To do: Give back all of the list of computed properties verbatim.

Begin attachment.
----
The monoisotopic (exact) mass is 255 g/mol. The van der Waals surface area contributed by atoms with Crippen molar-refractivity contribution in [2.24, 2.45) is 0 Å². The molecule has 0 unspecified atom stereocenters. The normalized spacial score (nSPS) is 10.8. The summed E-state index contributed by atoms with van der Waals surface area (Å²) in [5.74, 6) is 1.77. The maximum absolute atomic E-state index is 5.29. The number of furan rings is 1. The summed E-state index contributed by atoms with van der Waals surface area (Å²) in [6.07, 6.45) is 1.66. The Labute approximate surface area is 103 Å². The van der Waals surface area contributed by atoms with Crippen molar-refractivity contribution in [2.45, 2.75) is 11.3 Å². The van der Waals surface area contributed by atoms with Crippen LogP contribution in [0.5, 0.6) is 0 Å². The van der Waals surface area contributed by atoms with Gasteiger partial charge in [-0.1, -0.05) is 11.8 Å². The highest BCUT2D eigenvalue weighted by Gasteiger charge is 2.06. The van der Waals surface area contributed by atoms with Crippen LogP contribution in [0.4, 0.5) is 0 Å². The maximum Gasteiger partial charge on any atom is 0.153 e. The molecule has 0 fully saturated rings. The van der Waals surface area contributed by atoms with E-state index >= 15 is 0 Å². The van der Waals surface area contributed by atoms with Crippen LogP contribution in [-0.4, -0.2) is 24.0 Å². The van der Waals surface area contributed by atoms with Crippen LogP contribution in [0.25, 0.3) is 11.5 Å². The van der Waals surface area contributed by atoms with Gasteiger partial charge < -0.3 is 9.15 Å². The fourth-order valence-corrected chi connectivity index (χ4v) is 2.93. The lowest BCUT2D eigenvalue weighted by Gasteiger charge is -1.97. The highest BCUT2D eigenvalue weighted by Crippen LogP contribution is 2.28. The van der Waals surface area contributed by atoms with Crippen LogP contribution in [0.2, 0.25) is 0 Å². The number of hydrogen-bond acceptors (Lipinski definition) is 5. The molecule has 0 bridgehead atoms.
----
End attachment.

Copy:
The monoisotopic (exact) mass is 255 g/mol. The van der Waals surface area contributed by atoms with Crippen molar-refractivity contribution in [2.24, 2.45) is 0 Å². The molecule has 0 unspecified atom stereocenters. The normalized spacial score (nSPS) is 10.8. The summed E-state index contributed by atoms with van der Waals surface area (Å²) in [5.74, 6) is 1.77. The maximum absolute atomic E-state index is 5.29. The number of furan rings is 1. The summed E-state index contributed by atoms with van der Waals surface area (Å²) in [6.07, 6.45) is 1.66. The Labute approximate surface area is 103 Å². The van der Waals surface area contributed by atoms with Crippen molar-refractivity contribution in [2.45, 2.75) is 11.3 Å². The van der Waals surface area contributed by atoms with Crippen LogP contribution in [0.5, 0.6) is 0 Å². The van der Waals surface area contributed by atoms with Gasteiger partial charge in [-0.1, -0.05) is 11.8 Å². The highest BCUT2D eigenvalue weighted by Gasteiger charge is 2.06. The van der Waals surface area contributed by atoms with Crippen LogP contribution in [0.4, 0.5) is 0 Å². The maximum Gasteiger partial charge on any atom is 0.153 e. The molecule has 0 fully saturated rings. The van der Waals surface area contributed by atoms with E-state index >= 15 is 0 Å². The van der Waals surface area contributed by atoms with Crippen LogP contribution in [-0.4, -0.2) is 24.0 Å². The van der Waals surface area contributed by atoms with Crippen LogP contribution in [0.25, 0.3) is 11.5 Å². The van der Waals surface area contributed by atoms with Gasteiger partial charge < -0.3 is 9.15 Å². The fourth-order valence-corrected chi connectivity index (χ4v) is 2.93. The lowest BCUT2D eigenvalue weighted by Gasteiger charge is -1.97. The highest BCUT2D eigenvalue weighted by Crippen LogP contribution is 2.28. The van der Waals surface area contributed by atoms with Crippen LogP contribution in [0.2, 0.25) is 0 Å². The number of hydrogen-bond acceptors (Lipinski definition) is 5. The molecule has 0 bridgehead atoms.